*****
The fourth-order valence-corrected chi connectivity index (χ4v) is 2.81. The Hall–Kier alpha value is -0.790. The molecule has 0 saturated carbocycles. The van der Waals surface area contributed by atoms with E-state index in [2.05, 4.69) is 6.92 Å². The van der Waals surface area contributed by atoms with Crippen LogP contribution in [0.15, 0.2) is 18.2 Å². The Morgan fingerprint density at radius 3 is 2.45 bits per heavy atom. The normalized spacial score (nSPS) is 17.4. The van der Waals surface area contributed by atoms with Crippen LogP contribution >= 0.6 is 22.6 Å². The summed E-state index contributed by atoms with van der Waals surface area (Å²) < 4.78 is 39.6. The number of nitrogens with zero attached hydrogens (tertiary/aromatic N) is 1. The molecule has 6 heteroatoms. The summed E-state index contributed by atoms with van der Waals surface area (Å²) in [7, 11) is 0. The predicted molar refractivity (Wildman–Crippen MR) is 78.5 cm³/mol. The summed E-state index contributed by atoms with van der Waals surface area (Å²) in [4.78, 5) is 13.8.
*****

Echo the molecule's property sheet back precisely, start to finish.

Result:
The fourth-order valence-corrected chi connectivity index (χ4v) is 2.81. The Hall–Kier alpha value is -0.790. The molecule has 0 saturated carbocycles. The van der Waals surface area contributed by atoms with E-state index in [2.05, 4.69) is 6.92 Å². The van der Waals surface area contributed by atoms with Crippen LogP contribution in [0.15, 0.2) is 18.2 Å². The Morgan fingerprint density at radius 3 is 2.45 bits per heavy atom. The normalized spacial score (nSPS) is 17.4. The van der Waals surface area contributed by atoms with Crippen LogP contribution >= 0.6 is 22.6 Å². The summed E-state index contributed by atoms with van der Waals surface area (Å²) < 4.78 is 39.6. The number of nitrogens with zero attached hydrogens (tertiary/aromatic N) is 1. The molecule has 6 heteroatoms. The summed E-state index contributed by atoms with van der Waals surface area (Å²) in [7, 11) is 0. The predicted molar refractivity (Wildman–Crippen MR) is 78.5 cm³/mol. The summed E-state index contributed by atoms with van der Waals surface area (Å²) in [4.78, 5) is 13.8.